unified

Project: syntax-tree/nlcst-is-literal

Package: nlcst-is-literal@2.1.0

  1. Dependents: 0
  2. nlcst utility to check whether a node is meant literally
  1. util 147
  2. utility 143
  3. unist 133
  4. nlcst 15
  5. nlcst-util 9
  6. literal 4
  7. word 2

nlcst-is-literal

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nlcst utility to check if a node is meant literally.

Contents

What is this?

This utility can check if a node is meant literally.

When should I use this?

This package is a tiny utility that helps when dealing with words. It’s useful if a tool wants to exclude values that are possibly void of meaning. For example, a spell-checker could exclude these literal words, thus not warning about “monsieur”.

Install

This package is ESM only. In Node.js (version 12.20+, 14.14+, 16.0+, 18.0+), install with npm:

npm install nlcst-is-literal

In Deno with esm.sh:

import {isLiteral} from "https://esm.sh/nlcst-is-literal@2"

In browsers with esm.sh:

<script type="module">
  import {isLiteral} from "https://esm.sh/nlcst-is-literal@2?bundle"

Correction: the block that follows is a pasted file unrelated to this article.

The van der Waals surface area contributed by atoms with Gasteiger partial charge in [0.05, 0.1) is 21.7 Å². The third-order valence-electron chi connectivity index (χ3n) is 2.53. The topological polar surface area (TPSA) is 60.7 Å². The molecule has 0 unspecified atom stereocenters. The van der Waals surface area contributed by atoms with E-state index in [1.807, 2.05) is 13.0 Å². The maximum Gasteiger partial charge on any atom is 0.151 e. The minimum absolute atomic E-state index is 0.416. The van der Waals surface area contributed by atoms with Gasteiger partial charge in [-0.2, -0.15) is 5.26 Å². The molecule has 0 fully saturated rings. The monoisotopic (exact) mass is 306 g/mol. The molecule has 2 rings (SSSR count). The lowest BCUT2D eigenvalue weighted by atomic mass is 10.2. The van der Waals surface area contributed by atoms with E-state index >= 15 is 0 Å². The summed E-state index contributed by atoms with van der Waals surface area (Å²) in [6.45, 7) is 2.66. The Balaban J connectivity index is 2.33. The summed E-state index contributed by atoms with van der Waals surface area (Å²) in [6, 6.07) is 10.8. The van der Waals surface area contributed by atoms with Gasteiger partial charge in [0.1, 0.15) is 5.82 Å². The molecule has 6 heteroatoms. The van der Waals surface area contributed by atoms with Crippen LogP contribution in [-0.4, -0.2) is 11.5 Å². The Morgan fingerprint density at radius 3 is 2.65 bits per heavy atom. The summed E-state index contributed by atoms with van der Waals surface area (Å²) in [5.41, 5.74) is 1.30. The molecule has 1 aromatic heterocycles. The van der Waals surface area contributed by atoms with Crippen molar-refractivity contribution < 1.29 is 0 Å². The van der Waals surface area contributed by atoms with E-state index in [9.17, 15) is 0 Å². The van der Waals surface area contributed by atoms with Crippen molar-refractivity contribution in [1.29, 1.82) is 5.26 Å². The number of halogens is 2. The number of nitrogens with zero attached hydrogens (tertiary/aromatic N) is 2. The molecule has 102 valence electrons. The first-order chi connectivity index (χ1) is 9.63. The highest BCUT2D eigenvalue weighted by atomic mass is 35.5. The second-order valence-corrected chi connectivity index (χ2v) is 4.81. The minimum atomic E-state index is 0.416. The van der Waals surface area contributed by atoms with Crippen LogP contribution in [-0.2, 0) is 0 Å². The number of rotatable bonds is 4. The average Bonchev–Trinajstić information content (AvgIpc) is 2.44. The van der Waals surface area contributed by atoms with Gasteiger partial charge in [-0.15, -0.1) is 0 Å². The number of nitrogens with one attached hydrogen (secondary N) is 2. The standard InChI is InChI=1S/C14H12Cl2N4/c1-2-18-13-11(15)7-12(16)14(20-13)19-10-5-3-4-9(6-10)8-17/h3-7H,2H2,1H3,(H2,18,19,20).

</script>

Use

Say our document example.txt contains:

The word “foo” is meant as a literal.

The word «bar» is meant as a literal.

The word (baz) is meant as a literal.

The word, qux, is meant as a literal.

The word — quux — is meant as a literal.

…and our module example.js looks as follows:

import {readSync} from 'to-vfile'
import {unified} from 'unified'
import retextEnglish from 'retext-english'
import {visit} from 'unist-util-visit'
import {toString} from 'nlcst-to-string'
import {isLiteral} from 'nlcst-is-literal'

const file = readSync('example.txt')

const tree = unified().use(retextEnglish).parse(file)

visit(tree, 'WordNode', visitor)

function visitor(node, index, parent) {
  if (isLiteral(parent, index)) {
    console.log(toString(node))
  }
}

…now running node example.js yields:

foo
bar
baz
qux
quux

API

This package exports the identifier isLiteral. There is no default export.

isLiteral(parent, index|child)

Check if the child in parent is enclosed by matching delimiters. If an index is given, the child of parent at that index is checked.

For example, foo is literal in the following samples:

Types

This package is fully typed with TypeScript. It exports no additional types.

Compatibility

Projects maintained by the unified collective are compatible with all maintained versions of Node.js. As of now, that is Node.js 12.20+, 14.14+, 16.0+, and 18.0+. Our projects sometimes work with older versions, but this is not guaranteed.

Contribute

See contributing.md in syntax-tree/.github for ways to get started. See support.md for ways to get help.

This project has a code of conduct. By interacting with this repository, organization, or community you agree to abide by its terms.

License

MIT © Titus Wormer